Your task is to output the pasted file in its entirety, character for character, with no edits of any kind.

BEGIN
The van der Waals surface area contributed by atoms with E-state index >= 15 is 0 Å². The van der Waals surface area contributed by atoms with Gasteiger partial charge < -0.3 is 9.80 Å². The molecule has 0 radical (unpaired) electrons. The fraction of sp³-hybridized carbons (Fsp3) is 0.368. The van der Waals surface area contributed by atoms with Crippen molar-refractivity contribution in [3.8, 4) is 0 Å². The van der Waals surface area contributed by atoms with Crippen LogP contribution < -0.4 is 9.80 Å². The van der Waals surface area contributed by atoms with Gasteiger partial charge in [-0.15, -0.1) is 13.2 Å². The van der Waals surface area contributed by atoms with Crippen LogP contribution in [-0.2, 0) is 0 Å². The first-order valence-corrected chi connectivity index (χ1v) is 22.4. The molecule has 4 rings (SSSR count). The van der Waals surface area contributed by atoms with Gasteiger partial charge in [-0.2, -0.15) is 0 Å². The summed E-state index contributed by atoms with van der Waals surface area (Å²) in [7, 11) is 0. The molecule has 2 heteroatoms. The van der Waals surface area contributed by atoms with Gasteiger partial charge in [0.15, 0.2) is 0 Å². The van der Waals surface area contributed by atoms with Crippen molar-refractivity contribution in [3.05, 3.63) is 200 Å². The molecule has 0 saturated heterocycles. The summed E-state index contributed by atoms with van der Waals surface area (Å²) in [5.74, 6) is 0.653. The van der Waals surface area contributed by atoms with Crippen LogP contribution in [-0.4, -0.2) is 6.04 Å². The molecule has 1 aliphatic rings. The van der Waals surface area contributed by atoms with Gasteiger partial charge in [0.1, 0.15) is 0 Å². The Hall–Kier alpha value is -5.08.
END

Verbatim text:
The van der Waals surface area contributed by atoms with E-state index >= 15 is 0 Å². The van der Waals surface area contributed by atoms with Gasteiger partial charge < -0.3 is 9.80 Å². The molecule has 0 radical (unpaired) electrons. The fraction of sp³-hybridized carbons (Fsp3) is 0.368. The van der Waals surface area contributed by atoms with Crippen molar-refractivity contribution in [3.8, 4) is 0 Å². The van der Waals surface area contributed by atoms with Crippen LogP contribution < -0.4 is 9.80 Å². The van der Waals surface area contributed by atoms with Gasteiger partial charge in [-0.15, -0.1) is 13.2 Å². The van der Waals surface area contributed by atoms with Crippen LogP contribution in [-0.2, 0) is 0 Å². The first-order valence-corrected chi connectivity index (χ1v) is 22.4. The molecule has 4 rings (SSSR count). The van der Waals surface area contributed by atoms with Gasteiger partial charge in [-0.2, -0.15) is 0 Å². The summed E-state index contributed by atoms with van der Waals surface area (Å²) in [7, 11) is 0. The molecule has 2 heteroatoms. The van der Waals surface area contributed by atoms with Gasteiger partial charge in [0.15, 0.2) is 0 Å². The van der Waals surface area contributed by atoms with Crippen molar-refractivity contribution in [3.05, 3.63) is 200 Å². The molecule has 0 saturated heterocycles. The summed E-state index contributed by atoms with van der Waals surface area (Å²) in [5.74, 6) is 0.653. The van der Waals surface area contributed by atoms with Crippen LogP contribution in [-0.4, -0.2) is 6.04 Å². The molecule has 1 aliphatic rings. The van der Waals surface area contributed by atoms with Gasteiger partial charge in [0.1, 0.15) is 0 Å². The Hall–Kier alpha value is -5.08.